As you can gather from the premise, or if you’re familiar with the Senran Kagura series you’ll see the game is pretty packed with visual fanservice. While it certainly won’t be everyone’s cup of tea and may make some feel awkward it isn’t overly lewd, only shows limited nudity and fits the series’ quirky aesthetic. The game knows it’s on the weird side and fully runs with it.
Senran Kagura: Peach Ball also makes great use of the Nintendo Switch hardware to provide a richer pinball experience while you play. The shoulder buttons on each of the Joy-Cons control the flippers on the table, and the analog sticks are used to nudge the table, which is both a required and strategic mechanic to successfully complete some of the game’s missions. The HD rumble feature of the Joy-Cons also allows you to feel every shake and bounce of the Peach Balls, and the vibrations change depending on which Peach Ball you decide to use during each round.
The game features 2 tables, Peach Land and Spooky Shinobi Park. Peach Land is a brightly lit, Vegas style table that is based on a theme park and has night and day variants. Spooky Shinobi Park, is based on a haunted Japanese shrine and comes in variants themed around Japan’s seasons, with the spring table featuring an especially pleasing aesthetic with it’s cool lighting and blooming cherry blossom tree.
While I did really enjoy what was on offer in each of the tables, I was a little disappointed there was only 2 to enjoy. Even with the customisation options available, I did find the tables starting to get repetitive once I began to master how to activate certain special areas and how best to gain points.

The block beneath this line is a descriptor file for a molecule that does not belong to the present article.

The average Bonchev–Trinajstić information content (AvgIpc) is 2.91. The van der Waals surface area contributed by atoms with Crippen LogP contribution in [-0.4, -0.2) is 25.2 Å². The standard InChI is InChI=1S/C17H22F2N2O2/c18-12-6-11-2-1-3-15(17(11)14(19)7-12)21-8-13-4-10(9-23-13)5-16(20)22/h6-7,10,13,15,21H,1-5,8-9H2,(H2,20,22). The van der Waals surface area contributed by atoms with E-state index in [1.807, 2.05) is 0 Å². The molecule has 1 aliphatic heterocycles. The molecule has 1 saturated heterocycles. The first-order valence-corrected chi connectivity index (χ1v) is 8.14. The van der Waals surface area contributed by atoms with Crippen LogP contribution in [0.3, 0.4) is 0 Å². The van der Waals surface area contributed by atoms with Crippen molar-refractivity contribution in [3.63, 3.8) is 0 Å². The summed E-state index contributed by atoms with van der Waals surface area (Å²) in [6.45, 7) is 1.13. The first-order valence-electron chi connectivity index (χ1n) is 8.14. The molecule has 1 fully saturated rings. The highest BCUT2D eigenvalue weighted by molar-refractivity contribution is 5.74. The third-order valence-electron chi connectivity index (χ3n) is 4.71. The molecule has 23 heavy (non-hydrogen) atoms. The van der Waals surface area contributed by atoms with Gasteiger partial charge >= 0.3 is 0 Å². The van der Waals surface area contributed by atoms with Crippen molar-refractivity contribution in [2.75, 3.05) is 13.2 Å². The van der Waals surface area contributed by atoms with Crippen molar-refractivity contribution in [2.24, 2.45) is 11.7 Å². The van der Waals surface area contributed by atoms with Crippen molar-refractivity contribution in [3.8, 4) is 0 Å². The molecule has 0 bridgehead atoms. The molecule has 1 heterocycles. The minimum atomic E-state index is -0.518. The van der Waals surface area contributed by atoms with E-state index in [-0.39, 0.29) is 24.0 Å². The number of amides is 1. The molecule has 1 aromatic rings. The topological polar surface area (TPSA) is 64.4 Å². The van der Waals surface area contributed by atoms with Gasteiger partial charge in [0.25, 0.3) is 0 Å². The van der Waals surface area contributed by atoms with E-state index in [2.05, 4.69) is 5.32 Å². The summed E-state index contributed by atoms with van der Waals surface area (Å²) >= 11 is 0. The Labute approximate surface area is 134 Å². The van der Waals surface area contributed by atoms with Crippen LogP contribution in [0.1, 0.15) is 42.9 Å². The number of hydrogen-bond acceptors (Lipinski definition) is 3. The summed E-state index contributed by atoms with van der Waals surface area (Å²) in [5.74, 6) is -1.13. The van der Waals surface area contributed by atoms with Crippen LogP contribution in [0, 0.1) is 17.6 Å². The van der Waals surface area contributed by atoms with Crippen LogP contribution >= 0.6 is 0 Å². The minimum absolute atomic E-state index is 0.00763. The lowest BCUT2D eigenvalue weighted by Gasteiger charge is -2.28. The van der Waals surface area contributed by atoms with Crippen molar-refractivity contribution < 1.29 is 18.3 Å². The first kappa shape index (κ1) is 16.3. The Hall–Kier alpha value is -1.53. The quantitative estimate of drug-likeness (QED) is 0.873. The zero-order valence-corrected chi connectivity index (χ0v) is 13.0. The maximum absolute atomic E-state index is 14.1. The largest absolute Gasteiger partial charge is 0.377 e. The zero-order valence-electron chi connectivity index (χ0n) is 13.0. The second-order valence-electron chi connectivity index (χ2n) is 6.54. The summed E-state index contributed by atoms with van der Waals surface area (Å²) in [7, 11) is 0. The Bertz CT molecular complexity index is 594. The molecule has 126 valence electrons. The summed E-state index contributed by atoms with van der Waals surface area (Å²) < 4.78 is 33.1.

“I want more” became my general feeling the longer I played Senran Kagura: Peach Ball. The pinball gameplay was fun so I enjoyed going back to that over and over but otherwise I wanted more of just about everything else. More story on offer, more girls to unlock and complete missions for and more pinball tables. Fingers crossed there is more DLC or a sequel game coming down the line because Honey Parade Games are onto a winner with this formula.
As you play through Peach Ball, you’ll be progressively earning coins. Coins gained while playing through either the story or the game’s free play mode can be spent in the in-game shop. Here you can unlock a ton of outfits, hairstyles and accessories for each of the girls and different Peach Balls and backgrounds for the 2 tables. There is a lot here to unlock and although the story mode of Peach Ball is quite short, you’ll be playing for quite some time if you’re the kind of player that wants to unlock everything on offer.
Senran Kagura: Peach Ball is a really solid pinball game with a Senran Kagura coat of paint. The fanservice on offer certainly won’t be for everyone but if you can deal with that, you’ve got yourself a fun pinball game with highly interactive tables, bright lights and Vegas style visual stimulation. My only negative is that many areas of the game left me wanting more and could have been fleshed out in deeper ways. But this foundation has also left me pretty excited for future add-ons or a sequel game.
A Nintendo Switch review code was provided by the publisher for the purpose of this review.